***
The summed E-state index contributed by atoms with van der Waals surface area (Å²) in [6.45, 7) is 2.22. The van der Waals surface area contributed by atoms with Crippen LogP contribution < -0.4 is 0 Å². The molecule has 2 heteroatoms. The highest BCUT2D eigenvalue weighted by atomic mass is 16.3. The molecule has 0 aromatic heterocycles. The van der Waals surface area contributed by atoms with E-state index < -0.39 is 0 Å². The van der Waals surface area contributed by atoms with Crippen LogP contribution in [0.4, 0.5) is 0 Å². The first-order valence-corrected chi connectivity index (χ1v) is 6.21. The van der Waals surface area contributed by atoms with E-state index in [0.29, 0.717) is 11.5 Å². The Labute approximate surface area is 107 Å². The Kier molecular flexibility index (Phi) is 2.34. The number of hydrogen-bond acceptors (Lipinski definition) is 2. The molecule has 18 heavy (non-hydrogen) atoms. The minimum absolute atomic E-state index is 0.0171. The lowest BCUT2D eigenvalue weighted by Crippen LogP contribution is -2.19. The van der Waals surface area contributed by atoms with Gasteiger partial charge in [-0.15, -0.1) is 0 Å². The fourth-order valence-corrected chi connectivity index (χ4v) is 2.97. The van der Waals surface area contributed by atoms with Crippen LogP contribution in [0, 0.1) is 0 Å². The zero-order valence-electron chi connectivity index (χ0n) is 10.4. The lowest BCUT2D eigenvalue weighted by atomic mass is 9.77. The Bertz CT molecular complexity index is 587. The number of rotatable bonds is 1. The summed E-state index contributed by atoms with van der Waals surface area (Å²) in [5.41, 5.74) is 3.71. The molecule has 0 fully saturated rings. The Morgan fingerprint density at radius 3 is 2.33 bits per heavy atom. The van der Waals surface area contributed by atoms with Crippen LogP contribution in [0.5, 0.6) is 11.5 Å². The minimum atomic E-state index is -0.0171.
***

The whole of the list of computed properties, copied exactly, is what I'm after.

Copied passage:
The summed E-state index contributed by atoms with van der Waals surface area (Å²) in [6.45, 7) is 2.22. The van der Waals surface area contributed by atoms with Crippen LogP contribution < -0.4 is 0 Å². The molecule has 2 heteroatoms. The highest BCUT2D eigenvalue weighted by atomic mass is 16.3. The molecule has 0 aromatic heterocycles. The van der Waals surface area contributed by atoms with E-state index < -0.39 is 0 Å². The van der Waals surface area contributed by atoms with Crippen LogP contribution in [0.4, 0.5) is 0 Å². The first-order valence-corrected chi connectivity index (χ1v) is 6.21. The van der Waals surface area contributed by atoms with E-state index in [0.29, 0.717) is 11.5 Å². The Labute approximate surface area is 107 Å². The Kier molecular flexibility index (Phi) is 2.34. The number of hydrogen-bond acceptors (Lipinski definition) is 2. The molecule has 18 heavy (non-hydrogen) atoms. The minimum absolute atomic E-state index is 0.0171. The lowest BCUT2D eigenvalue weighted by Crippen LogP contribution is -2.19. The van der Waals surface area contributed by atoms with Gasteiger partial charge in [-0.15, -0.1) is 0 Å². The fourth-order valence-corrected chi connectivity index (χ4v) is 2.97. The van der Waals surface area contributed by atoms with Crippen LogP contribution in [0, 0.1) is 0 Å². The zero-order valence-electron chi connectivity index (χ0n) is 10.4. The lowest BCUT2D eigenvalue weighted by atomic mass is 9.77. The Bertz CT molecular complexity index is 587. The number of rotatable bonds is 1. The summed E-state index contributed by atoms with van der Waals surface area (Å²) in [5.41, 5.74) is 3.71. The molecule has 0 fully saturated rings. The Morgan fingerprint density at radius 3 is 2.33 bits per heavy atom. The van der Waals surface area contributed by atoms with Crippen LogP contribution in [0.5, 0.6) is 11.5 Å². The minimum atomic E-state index is -0.0171.